Skip to main content
Article thumbnail
Location of Repository

Dispersed or destroyed: archives, the West Indian Students' Union, and public memory

By David Clover


I wish to address a gap in the recorded history of the Caribbean and the United Kingdom, and describe how information professionals and historians can work together, to reclaim a history before it is lost. \ud The West Indian Students’ Union was formed in 1945 with the expansion in the number of students arriving in London for further and higher education. Acting as a welfare, political and social organisation the union represented students and their interests as students, as (predominantly) ‘coloured’ people in Britain, and as residents of colonial territories that were seeking independence. Many future leaders of Caribbean states and territories would occupy positions of leadership within the West Indian Students’ Union. Others returned to rise within the judiciary, academia or cultural heart of the West Indies. Students in Britain saw and arrived parallel to the Windrush era of migration, and as the children of these migrants were born and grew up, the clashes in race relations in Britain that were evidenced by such events as the Notting Hill riots of 1958, restrictions on Commonwealth immigrations and Enoch Powell’s 1968 “rivers of blood” speech and its aftermath. After the Union ceased to operate (sometime in the late 1970s) its records appear to have been lost

Topics: HIS, POL
Publisher: The Society for Caribbean Studies (UK)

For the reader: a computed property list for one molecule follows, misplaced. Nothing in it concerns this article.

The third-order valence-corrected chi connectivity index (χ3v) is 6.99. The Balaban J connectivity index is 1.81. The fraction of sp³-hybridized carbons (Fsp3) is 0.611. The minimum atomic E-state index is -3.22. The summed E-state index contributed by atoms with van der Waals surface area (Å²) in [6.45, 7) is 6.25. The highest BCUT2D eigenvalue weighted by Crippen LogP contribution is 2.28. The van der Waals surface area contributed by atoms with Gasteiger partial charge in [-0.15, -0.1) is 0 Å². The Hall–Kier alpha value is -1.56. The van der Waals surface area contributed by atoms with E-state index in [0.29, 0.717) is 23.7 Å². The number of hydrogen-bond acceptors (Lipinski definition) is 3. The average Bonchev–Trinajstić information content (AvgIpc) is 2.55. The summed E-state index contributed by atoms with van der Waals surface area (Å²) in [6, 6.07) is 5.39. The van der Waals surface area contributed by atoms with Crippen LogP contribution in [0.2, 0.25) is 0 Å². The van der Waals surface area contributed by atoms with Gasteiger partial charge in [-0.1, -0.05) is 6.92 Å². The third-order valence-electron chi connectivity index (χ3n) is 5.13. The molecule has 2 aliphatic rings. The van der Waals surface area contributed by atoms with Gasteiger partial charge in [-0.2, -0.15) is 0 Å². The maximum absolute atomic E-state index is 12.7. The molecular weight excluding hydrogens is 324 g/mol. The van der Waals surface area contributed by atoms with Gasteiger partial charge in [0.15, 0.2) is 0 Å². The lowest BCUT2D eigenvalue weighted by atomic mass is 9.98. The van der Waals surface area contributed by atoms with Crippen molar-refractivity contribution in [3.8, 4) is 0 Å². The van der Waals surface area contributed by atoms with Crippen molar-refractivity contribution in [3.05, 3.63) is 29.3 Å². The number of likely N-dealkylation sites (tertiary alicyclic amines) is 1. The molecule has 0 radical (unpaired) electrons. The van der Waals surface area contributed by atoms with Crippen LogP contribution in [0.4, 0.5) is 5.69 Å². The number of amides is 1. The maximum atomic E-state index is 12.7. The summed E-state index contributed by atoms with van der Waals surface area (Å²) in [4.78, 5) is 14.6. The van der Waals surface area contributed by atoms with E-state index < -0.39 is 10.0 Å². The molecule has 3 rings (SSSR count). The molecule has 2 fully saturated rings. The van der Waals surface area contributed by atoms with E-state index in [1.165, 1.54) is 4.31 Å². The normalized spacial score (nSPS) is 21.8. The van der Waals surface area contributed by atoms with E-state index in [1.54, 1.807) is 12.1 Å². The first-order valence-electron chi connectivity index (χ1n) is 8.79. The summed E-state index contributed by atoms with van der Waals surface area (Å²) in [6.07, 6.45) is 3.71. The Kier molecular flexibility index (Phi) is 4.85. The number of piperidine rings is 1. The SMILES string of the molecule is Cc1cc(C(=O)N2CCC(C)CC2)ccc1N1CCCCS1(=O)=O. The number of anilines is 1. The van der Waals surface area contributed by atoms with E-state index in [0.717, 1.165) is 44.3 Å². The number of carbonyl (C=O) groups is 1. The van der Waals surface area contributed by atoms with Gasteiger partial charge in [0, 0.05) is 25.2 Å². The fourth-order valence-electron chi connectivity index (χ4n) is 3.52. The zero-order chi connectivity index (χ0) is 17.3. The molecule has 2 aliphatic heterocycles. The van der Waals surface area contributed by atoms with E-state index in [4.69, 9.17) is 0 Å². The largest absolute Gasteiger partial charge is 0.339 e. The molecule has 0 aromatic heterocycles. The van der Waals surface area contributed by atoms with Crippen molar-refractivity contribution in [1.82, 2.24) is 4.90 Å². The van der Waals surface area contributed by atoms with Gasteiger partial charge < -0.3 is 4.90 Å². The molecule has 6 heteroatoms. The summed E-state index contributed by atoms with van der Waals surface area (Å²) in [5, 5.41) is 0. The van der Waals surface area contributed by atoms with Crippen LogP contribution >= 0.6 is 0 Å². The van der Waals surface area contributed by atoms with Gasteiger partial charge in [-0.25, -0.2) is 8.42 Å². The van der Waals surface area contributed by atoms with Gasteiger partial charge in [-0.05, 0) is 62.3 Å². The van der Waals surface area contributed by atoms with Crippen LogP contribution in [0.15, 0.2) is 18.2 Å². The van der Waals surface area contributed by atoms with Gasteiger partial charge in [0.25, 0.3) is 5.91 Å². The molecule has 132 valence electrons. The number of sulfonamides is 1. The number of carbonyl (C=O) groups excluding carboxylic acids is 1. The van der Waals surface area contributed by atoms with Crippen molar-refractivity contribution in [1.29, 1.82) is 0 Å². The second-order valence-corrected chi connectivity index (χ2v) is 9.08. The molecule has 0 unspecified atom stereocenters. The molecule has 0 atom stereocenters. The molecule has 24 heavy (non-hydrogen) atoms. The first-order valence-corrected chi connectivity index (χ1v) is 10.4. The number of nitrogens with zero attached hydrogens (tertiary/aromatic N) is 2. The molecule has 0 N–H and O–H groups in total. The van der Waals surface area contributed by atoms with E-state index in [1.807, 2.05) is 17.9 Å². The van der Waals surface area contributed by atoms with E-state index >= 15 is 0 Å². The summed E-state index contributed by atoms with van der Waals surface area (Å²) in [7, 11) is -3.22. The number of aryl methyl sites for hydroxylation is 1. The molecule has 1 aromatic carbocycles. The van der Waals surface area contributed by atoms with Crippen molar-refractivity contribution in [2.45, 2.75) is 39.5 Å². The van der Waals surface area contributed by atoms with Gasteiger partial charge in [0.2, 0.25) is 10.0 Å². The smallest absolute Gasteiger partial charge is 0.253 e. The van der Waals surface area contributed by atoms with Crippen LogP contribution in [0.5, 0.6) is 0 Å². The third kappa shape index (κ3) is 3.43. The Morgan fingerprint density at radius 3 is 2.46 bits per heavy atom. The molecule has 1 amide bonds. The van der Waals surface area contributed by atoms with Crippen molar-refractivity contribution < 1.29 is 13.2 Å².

Year: 2005
OAI identifier:
Provided by: SAS-SPACE

Suggested articles


  1. (1924). An appeal to the people of the West Indies. Lo on: West Indian Students'
  2. (2002). Archives, Records and Power; The Making of Modern Memory'.
  3. (2000). Chasing Phantoms in the Archives: The Australia House Photograph Collection'.
  4. (1955). Colonial Students in Britain. A Report by PEP. London: Political and Economic Planning.
  5. (1956). Colonial Students. A Study of the Social Adaptation of Colonial Students in London.
  6. (2001). Colonial West Indian Students in Britain. K ngston:
  7. (1963). Dark Strangers. A Scoiological Study of the Absorption of a Recent West Indian Migrant Group in Brixton,
  8. (1965). Disappointed Guests. Essays by African, Asian and West Indian Students. Lo don: Institute of Race Relations /
  9. (1977). Last Lap'. West Indies Chronicle, 56. ______________________________________________________________________ This paper was given at The Society For Caribbean
  10. (1967). New look for West Indian Students' Centre'.
  11. (1960). Newcomers. The West Indians in London. London: Centre for Urban Studies/George Allen & Unwin.
  12. (1954). Students from the colonies'. Planning,
  13. (2002). The Archival Sliver: Power, Memeory, and Archives in South Africa'.
  14. (1992). The Caribbean Artists Movement, 1966-1972. A Literary and Cultural History. London and Port of Spain:
  15. (1960). The Pleasures of Exile.
  16. (1970). The refurbished West Indian Students Centre'.
  17. (2003). To do something for the race': Harold Moody and the League of Coloured Peoples'.
  18. (1998). West Africans
  19. (1955). West Indian Students in UK. Princess Margaret opens centre in London.' West India Committee Chronicle,
  20. (1955). West Indian Students' Centre'. West India Committee Chronicle,

To submit an update or takedown request for this paper, please submit an Update/Correction/Removal Request.